Learning how to write blog posts was a scary task when I first started. Just when I started to get comfortable with the idea of a blog post, my coach told me that I needed calls to actions. Each piece of content you create should have a call to action button, I was told. Just like some of you, I didn’t know what went into creating a call to action.
Great calls to action are very clear, eye-catching, and aligned with your audience’s buying stage. You must determine where your potential client is within their decision-making process. When you know your audience, you’ll know exactly where and when to place your calls to actions to get good results.
Calls to Action (CTA) is a term used in marketing that describes the part of your sales letter, email, page, blog post, and other content that you create to help make the sale. It’s the “call” you create for your audience to entice them to “take action.”
Here is the call to action that I’m using on this site. The green button is calling out to my audience to click on the button to fill out a short proposal questionnaire.
Calls to Action (CTAs) are more than a button that says, “buy now”. It’s about much, much more. Effective CTAs compel your reader to act, to do something.
Sometimes that something is about getting them on your list, getting them to connect with you on social media, attend your live event, or whatever. Either way you will want your next call to action button to guide your reader to taking the next action step toward becoming a customer.
Examples of Calls to Actions
- Download a Whitepaper
- Download a Free eBook
- Sign up for a Webinar
- Get a Coupon
- Attend an Event
- Sign up for More Information
- Download a Checklist
- Buy Your Widget
The Anatomy of a Good Call to Action
Your call to action button must say more than “buy now”. It is not compelling to your reader. You should start by focusing your attention on the placement, size, color and headlines to start. Now is the time to not only know your why, but also your readers why and how they must mesh.
Sizing – It’s important to ensure that you choose the right size for your call to action. You don’t want it too small so that it doesn’t stand out to your reader, but you don’t want it to look too big either. Ensure your sizing is consistent across the other content on your page within your website.
Image Quality – It’s very important that you use images that your reader can relate to and that start to help your reader get to know you. This happens by understanding your brand and your voice as a business and choosing the right type of images to represent that to your reader.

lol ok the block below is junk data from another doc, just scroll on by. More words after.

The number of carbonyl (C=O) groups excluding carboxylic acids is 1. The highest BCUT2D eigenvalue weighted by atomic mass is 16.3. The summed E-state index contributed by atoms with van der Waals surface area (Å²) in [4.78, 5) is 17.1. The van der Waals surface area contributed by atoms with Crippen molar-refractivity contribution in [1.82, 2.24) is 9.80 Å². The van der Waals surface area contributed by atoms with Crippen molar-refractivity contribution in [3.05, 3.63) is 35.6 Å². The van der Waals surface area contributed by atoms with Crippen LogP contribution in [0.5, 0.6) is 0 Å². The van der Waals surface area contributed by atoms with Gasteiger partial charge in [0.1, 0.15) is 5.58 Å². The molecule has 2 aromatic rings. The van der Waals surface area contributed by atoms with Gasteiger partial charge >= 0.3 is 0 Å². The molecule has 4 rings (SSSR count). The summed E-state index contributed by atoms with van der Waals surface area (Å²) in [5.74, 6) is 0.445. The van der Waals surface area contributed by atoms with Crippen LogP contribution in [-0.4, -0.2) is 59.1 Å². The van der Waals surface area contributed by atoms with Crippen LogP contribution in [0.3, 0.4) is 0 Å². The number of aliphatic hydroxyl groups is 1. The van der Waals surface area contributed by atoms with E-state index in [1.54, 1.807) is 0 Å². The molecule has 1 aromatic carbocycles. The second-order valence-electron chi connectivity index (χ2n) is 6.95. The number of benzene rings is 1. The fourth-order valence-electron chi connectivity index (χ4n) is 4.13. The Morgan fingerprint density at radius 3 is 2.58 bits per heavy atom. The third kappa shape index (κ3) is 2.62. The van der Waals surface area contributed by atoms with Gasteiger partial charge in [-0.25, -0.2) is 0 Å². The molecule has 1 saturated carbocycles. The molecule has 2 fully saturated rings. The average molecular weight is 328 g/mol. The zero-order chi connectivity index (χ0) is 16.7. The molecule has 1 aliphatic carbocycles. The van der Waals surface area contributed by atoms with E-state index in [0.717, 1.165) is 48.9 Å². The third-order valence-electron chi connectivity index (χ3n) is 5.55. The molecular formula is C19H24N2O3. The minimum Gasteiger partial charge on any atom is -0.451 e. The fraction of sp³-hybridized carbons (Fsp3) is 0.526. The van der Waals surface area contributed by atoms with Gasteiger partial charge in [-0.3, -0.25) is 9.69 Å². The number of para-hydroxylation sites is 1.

An Effective Headline – Your call to action should include an effective headline that tells your audience what to do. For example, buy now, download now, sign up now, and so forth are all action verbs that won’t confuse your audience as to what they’re clicking on and what they’re agreeing to do.
Kelly has done a wonderful job creating an eye-catching call to action. Colors, image headline, it’s all there. Her CTA is located in the sidebar on her blog posts. It has great color and especially like how she uses the 2-step call to action.
Color – You also want to make sure that you use the right colors for your site so that the call to action stands out. Look at it and ask yourself whether it stands out or clashes? Does it look professional and command attention? It wouldn’t hurt to check out what colors work better for buying.
Form – You can create your call to action in many forms. For example, should you use a button or another type of image? Should you put a sign-up form under each blog post? What about a CTA to connect on social media? These are all forms of CTAs that get good results.
Text – When you create a CTA, should you put text on the button that gets attention? Should you give an example to your audience on what to write inside the boxes they need to fill out to sign up for something? It depends on your reader. Keep in mind that you want the attention of your ready to take notice of what you’re saying. You want your text to stop the reader and compel them to click so that you get the conversion.
Understand Why – One of the biggest things you need to know when you create your call to action is why you’re creating it. What do you want your reader to do and why? When you can understand why in terms that your reader understands and relates to, you’ll be able to get higher conversions on all of your CTAs.